I have often wondered why South African winemakers don’t take part in the Vinitaly Wine Show, which is certainly one of the biggest and best attended in the world.
At the judging of entries for this year’s competition, 105 judges from all over the world spent a week in Verona, assessing more than 2300 wines from 23 wine producing countries, including Canada, France, Germany, Italy, Australia, Spain, Slovenia, Brazil and Israel.
None from South Africa.
Vinitaly must be one of the most stringently selective competitions in the world, with only three percent of the entries receiving any medals at all.
I was invited to be on the judging team this year and was interest to note some of the differences and some of the similarities in the organization and judging of the competition, compared with South African wine competitions.
Most marked difference is that the entries are classed by style, rather than by grape cultivar. So we have classes like “still white wines, refined in wood,” and “not older than two years from vintage,” and “semi-sparkling white and rose wines.”
Under this classification system you get, for example, Chardonnays competing with Semillons and Sauvignon Blancs. Cabernets compete against Merlots and Shirazes.
I believe our Cap Classique sparkling wines could do very well on this show, as could our natural sweet dessert wines.
During the judging I kept thinking: “I know several South African wines that could blow this class right out of the water.”
Why were we not there?
One of the interesting features of the Vinitaly judging was the strict discipline of it all.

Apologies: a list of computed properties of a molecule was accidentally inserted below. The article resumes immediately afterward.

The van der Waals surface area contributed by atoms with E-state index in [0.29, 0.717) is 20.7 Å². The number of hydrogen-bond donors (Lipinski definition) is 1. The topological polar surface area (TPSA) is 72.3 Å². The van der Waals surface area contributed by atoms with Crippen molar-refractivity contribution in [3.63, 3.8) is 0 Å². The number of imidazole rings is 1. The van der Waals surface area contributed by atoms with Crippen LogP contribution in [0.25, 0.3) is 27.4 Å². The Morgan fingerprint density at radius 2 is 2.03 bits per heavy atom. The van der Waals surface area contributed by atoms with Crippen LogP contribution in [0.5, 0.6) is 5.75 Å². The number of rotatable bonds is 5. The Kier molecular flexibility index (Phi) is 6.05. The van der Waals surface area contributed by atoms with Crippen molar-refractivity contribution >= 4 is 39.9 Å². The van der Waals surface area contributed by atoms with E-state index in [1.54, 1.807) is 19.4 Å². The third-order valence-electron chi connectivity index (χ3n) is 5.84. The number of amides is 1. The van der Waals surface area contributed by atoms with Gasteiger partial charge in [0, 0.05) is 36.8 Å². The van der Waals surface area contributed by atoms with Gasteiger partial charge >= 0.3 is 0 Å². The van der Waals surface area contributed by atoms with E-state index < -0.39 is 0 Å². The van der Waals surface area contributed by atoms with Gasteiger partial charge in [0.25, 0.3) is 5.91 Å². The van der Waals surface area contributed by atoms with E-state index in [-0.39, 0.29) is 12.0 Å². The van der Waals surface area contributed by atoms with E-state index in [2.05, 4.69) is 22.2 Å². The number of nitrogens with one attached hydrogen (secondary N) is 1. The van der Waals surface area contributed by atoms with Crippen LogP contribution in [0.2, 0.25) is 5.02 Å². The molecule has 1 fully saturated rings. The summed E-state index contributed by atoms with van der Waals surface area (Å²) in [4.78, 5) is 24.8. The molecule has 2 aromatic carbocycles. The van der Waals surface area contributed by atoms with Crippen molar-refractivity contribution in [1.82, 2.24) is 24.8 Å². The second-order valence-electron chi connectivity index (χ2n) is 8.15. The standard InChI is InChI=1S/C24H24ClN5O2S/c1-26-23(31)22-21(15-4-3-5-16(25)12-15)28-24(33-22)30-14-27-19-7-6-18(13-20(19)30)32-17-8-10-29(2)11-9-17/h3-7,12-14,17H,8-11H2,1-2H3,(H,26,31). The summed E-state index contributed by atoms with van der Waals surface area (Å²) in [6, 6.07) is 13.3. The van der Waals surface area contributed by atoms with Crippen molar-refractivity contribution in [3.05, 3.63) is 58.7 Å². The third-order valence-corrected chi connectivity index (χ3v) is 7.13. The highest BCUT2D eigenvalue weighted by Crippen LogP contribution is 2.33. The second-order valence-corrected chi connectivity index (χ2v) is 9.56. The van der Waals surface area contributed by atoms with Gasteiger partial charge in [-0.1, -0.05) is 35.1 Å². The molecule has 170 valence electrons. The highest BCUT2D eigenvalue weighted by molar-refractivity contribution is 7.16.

The wines are assessed in total silence, one at a time, and judged on the 100 point system. Wines are presented to the judges by a team of professional sommeliers, and four minutes are allowed for each wine. Only 10 wines are served in a session, then there’s a break before the following 10. By the end of the competition every wine has been assessed by at least two judging panels.
All red wines older than five years are decanted in front of the judges before being poured.
Vinitaly offers an opportunity to meet wine producers and wine journalists from all over the world. The panel on which I served consisted of two Italian winemakers, a Japanese wine writer, a Czech Republican wine journalist and myself.
During the week of judging I formed good ties with Swedes, Hollanders, Americans and Croatians.
The language of the event is, of course, Italian, but there was always an interpreter on hand to translate speeches and announcement into English, which seemed to be understood by the majority of non-Italians.
I strongly believe our wine industry would benefit from participation in Vinitaly. Quite apart from the chance of winning awards, there’s an opportunity to forge new links with winemakers and wine journalists from all over the world.
Are we too afraid to enter a competition where only three percent if entries receive medals? Where’s our competitive spirit?
Photograph: David Biggs